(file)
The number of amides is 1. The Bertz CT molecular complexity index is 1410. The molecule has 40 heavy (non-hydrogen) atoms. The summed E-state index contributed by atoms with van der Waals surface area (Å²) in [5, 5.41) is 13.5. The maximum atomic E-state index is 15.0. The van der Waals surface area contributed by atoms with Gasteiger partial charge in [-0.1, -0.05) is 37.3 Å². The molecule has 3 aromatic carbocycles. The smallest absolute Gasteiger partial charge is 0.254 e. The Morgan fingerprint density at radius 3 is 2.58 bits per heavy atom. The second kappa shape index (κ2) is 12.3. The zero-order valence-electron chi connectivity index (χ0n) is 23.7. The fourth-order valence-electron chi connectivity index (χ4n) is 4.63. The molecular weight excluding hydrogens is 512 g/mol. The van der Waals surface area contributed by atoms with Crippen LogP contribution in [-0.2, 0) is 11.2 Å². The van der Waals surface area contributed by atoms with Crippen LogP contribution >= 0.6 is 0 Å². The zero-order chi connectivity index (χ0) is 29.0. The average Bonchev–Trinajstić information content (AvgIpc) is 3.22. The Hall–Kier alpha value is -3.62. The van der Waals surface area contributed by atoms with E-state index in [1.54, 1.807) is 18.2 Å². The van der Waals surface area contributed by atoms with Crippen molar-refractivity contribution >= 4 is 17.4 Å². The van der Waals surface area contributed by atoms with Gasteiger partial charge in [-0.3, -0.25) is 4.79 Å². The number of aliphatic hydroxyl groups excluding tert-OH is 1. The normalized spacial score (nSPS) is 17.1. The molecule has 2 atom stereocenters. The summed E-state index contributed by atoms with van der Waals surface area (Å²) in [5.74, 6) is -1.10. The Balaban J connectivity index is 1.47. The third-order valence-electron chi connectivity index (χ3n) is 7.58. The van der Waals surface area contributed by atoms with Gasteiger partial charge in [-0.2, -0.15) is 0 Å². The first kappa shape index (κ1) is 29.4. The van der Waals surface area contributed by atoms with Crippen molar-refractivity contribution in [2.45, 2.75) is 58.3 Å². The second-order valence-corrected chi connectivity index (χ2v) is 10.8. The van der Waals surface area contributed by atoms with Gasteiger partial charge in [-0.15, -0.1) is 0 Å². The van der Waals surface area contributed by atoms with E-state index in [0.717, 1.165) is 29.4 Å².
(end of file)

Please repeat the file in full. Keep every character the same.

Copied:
The number of amides is 1. The Bertz CT molecular complexity index is 1410. The molecule has 40 heavy (non-hydrogen) atoms. The summed E-state index contributed by atoms with van der Waals surface area (Å²) in [5, 5.41) is 13.5. The maximum atomic E-state index is 15.0. The van der Waals surface area contributed by atoms with Gasteiger partial charge in [-0.1, -0.05) is 37.3 Å². The molecule has 3 aromatic carbocycles. The smallest absolute Gasteiger partial charge is 0.254 e. The Morgan fingerprint density at radius 3 is 2.58 bits per heavy atom. The second kappa shape index (κ2) is 12.3. The zero-order valence-electron chi connectivity index (χ0n) is 23.7. The fourth-order valence-electron chi connectivity index (χ4n) is 4.63. The molecular weight excluding hydrogens is 512 g/mol. The van der Waals surface area contributed by atoms with Crippen LogP contribution in [-0.2, 0) is 11.2 Å². The van der Waals surface area contributed by atoms with Crippen LogP contribution >= 0.6 is 0 Å². The zero-order chi connectivity index (χ0) is 29.0. The average Bonchev–Trinajstić information content (AvgIpc) is 3.22. The Hall–Kier alpha value is -3.62. The van der Waals surface area contributed by atoms with E-state index in [1.54, 1.807) is 18.2 Å². The van der Waals surface area contributed by atoms with Crippen molar-refractivity contribution >= 4 is 17.4 Å². The van der Waals surface area contributed by atoms with Gasteiger partial charge in [-0.3, -0.25) is 4.79 Å². The number of aliphatic hydroxyl groups excluding tert-OH is 1. The normalized spacial score (nSPS) is 17.1. The molecule has 2 atom stereocenters. The summed E-state index contributed by atoms with van der Waals surface area (Å²) in [5.74, 6) is -1.10. The Balaban J connectivity index is 1.47. The third-order valence-electron chi connectivity index (χ3n) is 7.58. The van der Waals surface area contributed by atoms with Gasteiger partial charge in [-0.2, -0.15) is 0 Å². The first kappa shape index (κ1) is 29.4. The van der Waals surface area contributed by atoms with Crippen molar-refractivity contribution in [2.45, 2.75) is 58.3 Å². The second-order valence-corrected chi connectivity index (χ2v) is 10.8. The van der Waals surface area contributed by atoms with Gasteiger partial charge in [-0.15, -0.1) is 0 Å². The van der Waals surface area contributed by atoms with E-state index in [0.717, 1.165) is 29.4 Å².